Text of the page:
By Mary Mosquera
April 8, 2008
The IRS did not put in place sufficiently strong access controls for its
routers and did not monitor security configuration changes in order to
identify inappropriate use, putting information about taxpayers at risk,
the Treasury Inspector General for Tax Administration (TIGTA) said in a
report released April 7.
The IRS sends sensitive taxpayer and administration information across
its networks, so routers on the networks must have adequate security
controls to deter and detect unauthorized use.
.A disgruntled employee, contractor or hacker could reconfigure routers
and switches to disrupt computer operations and steal taxpayer
information in a number of ways, including diverting information to
unauthorized systems,. said Michael Phillips, TIGTA.s deputy inspector
general for audit..
Of the 374 users that IRS managers authorized to have entry to the
Terminal Access Controller Access Control System to administer and
configure routers and switches, 38 percent did not have proper
authorization, the report said. Of those, 27 employees and contractors
had accessed the routers and switches to change security configurations,
TIGTA said. Systems administrators had circumvented a security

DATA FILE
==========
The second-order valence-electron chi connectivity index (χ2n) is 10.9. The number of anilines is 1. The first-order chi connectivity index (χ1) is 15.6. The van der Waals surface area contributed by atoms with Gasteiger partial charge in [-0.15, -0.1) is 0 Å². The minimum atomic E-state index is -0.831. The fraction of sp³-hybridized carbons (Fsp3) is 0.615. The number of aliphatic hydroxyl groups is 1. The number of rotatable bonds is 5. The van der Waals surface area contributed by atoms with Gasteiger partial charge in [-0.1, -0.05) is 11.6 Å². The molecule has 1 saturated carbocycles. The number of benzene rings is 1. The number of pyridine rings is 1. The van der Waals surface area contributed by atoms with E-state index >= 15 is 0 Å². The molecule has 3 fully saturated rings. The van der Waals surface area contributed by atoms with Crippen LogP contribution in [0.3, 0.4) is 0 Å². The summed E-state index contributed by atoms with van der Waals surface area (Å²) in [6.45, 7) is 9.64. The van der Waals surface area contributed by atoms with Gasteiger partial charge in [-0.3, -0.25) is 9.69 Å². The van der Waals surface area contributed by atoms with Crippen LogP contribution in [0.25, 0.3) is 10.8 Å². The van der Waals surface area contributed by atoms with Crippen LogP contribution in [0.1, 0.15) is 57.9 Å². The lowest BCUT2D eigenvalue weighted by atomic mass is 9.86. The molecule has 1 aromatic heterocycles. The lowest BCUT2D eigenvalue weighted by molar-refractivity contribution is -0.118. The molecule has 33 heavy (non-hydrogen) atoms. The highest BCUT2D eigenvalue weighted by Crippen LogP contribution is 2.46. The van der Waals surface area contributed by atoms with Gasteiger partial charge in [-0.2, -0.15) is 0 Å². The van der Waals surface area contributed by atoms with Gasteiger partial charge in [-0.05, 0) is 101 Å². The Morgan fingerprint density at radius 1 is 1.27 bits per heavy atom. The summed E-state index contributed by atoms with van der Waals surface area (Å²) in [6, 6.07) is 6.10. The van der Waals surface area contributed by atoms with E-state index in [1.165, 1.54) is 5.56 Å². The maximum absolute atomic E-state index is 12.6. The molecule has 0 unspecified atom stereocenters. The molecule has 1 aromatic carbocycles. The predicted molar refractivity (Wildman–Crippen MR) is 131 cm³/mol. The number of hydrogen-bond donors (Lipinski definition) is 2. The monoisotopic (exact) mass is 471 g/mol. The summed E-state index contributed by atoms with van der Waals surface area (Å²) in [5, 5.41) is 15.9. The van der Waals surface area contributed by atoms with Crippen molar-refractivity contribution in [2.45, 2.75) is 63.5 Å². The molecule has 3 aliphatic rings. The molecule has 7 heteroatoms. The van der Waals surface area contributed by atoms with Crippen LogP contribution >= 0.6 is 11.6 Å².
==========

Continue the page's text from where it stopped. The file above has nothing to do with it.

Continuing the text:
application for the system that requires a login and password by
establishing 34 unauthorized accounts that appeared to be shared-user
.Any person who knew the passwords to these accounts could change
configurations without accountability and with little chance of
detection,. Phillips said. During fiscal 2007, 84 percent of the 5.2
million accesses to the system were through the 34 accounts, and none
were properly authorized.
IRS. Cybersecurity office, part of the agency's Modernization and
Information Technology Services organization, did not conduct audit
trail log reviews, which can reveal potential security events, such as
hacking attempts, virus or worm infections and attempts to change
Arthur Gonzalez, IRS chief information officer, said that the agency has
improved the control and monitoring of routers and switches and would
implement most of TIGTA.s recommendations by July. All 369 access
control system users now have valid authorizations, and IRS provides the
minimum level of permission for those users. IRS also has implemented
configuration management and compliance initiatives to assure their
appropriate maintenance and configuration, he said.
.Our policy has always been to prohibit shared accounts and to require
every user to have his or her own user ID and password with
authorization,. Gonzalez said.
In 2009, IRS will deploy a new CiscoWorks infrastructure that will
reduce from 24 to six the number of service accounts, and likewise
reduce the number of transactions from 5.2 million.
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